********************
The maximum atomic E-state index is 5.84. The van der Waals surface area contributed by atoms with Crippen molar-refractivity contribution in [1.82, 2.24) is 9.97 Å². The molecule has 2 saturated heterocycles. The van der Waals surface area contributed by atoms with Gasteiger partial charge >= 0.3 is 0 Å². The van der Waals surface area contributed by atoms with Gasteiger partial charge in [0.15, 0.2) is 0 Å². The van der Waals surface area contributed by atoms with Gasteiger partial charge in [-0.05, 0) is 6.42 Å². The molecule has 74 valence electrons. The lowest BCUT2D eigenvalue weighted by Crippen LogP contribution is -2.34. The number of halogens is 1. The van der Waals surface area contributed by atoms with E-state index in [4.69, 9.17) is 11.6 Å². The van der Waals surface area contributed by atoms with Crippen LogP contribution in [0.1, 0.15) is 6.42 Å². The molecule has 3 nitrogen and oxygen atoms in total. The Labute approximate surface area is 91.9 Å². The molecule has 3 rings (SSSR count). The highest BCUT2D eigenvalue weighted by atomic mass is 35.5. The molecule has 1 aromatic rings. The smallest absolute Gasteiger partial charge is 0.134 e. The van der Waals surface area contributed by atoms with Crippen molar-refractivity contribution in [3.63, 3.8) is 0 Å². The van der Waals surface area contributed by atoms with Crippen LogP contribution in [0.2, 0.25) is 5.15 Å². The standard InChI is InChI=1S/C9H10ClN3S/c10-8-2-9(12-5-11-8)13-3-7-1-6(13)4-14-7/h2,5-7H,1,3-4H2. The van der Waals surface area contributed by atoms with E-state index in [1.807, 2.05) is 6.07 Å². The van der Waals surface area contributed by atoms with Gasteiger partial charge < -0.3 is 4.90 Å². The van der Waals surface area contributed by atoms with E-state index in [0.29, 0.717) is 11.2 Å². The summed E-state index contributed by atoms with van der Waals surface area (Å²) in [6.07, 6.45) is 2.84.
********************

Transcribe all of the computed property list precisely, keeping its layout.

The maximum atomic E-state index is 5.84. The van der Waals surface area contributed by atoms with Crippen molar-refractivity contribution in [1.82, 2.24) is 9.97 Å². The molecule has 2 saturated heterocycles. The van der Waals surface area contributed by atoms with Gasteiger partial charge >= 0.3 is 0 Å². The van der Waals surface area contributed by atoms with Gasteiger partial charge in [0.15, 0.2) is 0 Å². The van der Waals surface area contributed by atoms with Gasteiger partial charge in [-0.05, 0) is 6.42 Å². The molecule has 74 valence electrons. The lowest BCUT2D eigenvalue weighted by Crippen LogP contribution is -2.34. The number of halogens is 1. The van der Waals surface area contributed by atoms with E-state index in [4.69, 9.17) is 11.6 Å². The van der Waals surface area contributed by atoms with Crippen LogP contribution in [0.1, 0.15) is 6.42 Å². The molecule has 3 nitrogen and oxygen atoms in total. The Labute approximate surface area is 91.9 Å². The molecule has 3 rings (SSSR count). The highest BCUT2D eigenvalue weighted by atomic mass is 35.5. The molecule has 1 aromatic rings. The smallest absolute Gasteiger partial charge is 0.134 e. The van der Waals surface area contributed by atoms with Crippen molar-refractivity contribution in [3.63, 3.8) is 0 Å². The van der Waals surface area contributed by atoms with Crippen LogP contribution in [0.2, 0.25) is 5.15 Å². The standard InChI is InChI=1S/C9H10ClN3S/c10-8-2-9(12-5-11-8)13-3-7-1-6(13)4-14-7/h2,5-7H,1,3-4H2. The van der Waals surface area contributed by atoms with E-state index in [1.807, 2.05) is 6.07 Å². The van der Waals surface area contributed by atoms with Gasteiger partial charge < -0.3 is 4.90 Å². The van der Waals surface area contributed by atoms with E-state index in [0.29, 0.717) is 11.2 Å². The summed E-state index contributed by atoms with van der Waals surface area (Å²) in [6.07, 6.45) is 2.84.